While an Iranian nuclear deal is by no means a quick fix to the region’s complex geopolitical issues, cooperation between Iran and the P5+1 is sure to prove the continued strength of the non-proliferation movement. Any form of non-compliance by Iran will be met by an immediate ‘snapback’ of multilateral sanctions, proving the West’s commitment and political will in taking up the issue. The proposed deal also brings the Additional Protocol into prominence, showing the world that the IAEA does have oversight over a country’s nuclear enrichment to help stop the clandestine transfer of nuclear material. While the Iran Deal is by no means perfect, it is a key step in solving the decade-long struggle between the P5+1 and Iran, reviving Iran’s faltering economy, and ensuring  a renewed emphasis on the NPT.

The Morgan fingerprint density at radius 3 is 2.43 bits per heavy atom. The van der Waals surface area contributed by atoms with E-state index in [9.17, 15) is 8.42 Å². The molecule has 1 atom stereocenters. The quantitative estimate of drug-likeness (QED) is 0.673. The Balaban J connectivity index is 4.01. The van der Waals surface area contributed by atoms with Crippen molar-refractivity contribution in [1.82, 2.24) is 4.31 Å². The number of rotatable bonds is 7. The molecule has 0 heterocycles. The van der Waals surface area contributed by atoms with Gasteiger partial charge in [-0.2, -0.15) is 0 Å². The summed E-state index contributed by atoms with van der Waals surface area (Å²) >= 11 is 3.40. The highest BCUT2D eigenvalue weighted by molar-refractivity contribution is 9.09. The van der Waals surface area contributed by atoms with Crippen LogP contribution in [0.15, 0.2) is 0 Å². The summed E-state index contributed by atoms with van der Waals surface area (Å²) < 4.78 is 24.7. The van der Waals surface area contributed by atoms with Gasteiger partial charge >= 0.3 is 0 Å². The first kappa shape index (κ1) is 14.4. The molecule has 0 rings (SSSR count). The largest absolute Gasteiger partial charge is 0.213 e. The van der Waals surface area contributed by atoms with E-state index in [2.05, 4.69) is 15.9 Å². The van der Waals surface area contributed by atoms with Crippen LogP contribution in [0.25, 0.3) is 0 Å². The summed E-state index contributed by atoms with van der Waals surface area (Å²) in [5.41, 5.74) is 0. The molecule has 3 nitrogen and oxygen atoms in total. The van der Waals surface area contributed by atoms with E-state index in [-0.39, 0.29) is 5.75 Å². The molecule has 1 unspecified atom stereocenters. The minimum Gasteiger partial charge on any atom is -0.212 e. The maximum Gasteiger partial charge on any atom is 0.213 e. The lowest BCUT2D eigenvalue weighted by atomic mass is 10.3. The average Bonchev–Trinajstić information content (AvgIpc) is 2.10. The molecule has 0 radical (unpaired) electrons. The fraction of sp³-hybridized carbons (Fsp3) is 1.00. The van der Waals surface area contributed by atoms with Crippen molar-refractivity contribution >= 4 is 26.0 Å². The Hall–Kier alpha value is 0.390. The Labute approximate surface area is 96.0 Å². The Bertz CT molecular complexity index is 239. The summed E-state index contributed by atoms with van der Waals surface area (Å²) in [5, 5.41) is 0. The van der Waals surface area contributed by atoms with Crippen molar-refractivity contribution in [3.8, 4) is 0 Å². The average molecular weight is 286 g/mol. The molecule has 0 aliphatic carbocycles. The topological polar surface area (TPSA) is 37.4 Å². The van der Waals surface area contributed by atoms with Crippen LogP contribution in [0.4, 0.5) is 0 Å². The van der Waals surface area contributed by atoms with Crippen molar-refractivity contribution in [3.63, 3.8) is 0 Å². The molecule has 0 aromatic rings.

Stefano Spensieri
Stefano Spensieri is a graduate of the University of Toronto, majoring in Canadian History with a minor in political science, specializing in international relations, as well as a recent graduate of Centennial College’s Project Management Post-Graduate program. Stefano is also an accredited Project Manager with the Project Management Institute (PMI), and he has previously worked with IIEP-UNESCO as an intern project manager. You can contact him at or tweet directly @accstefano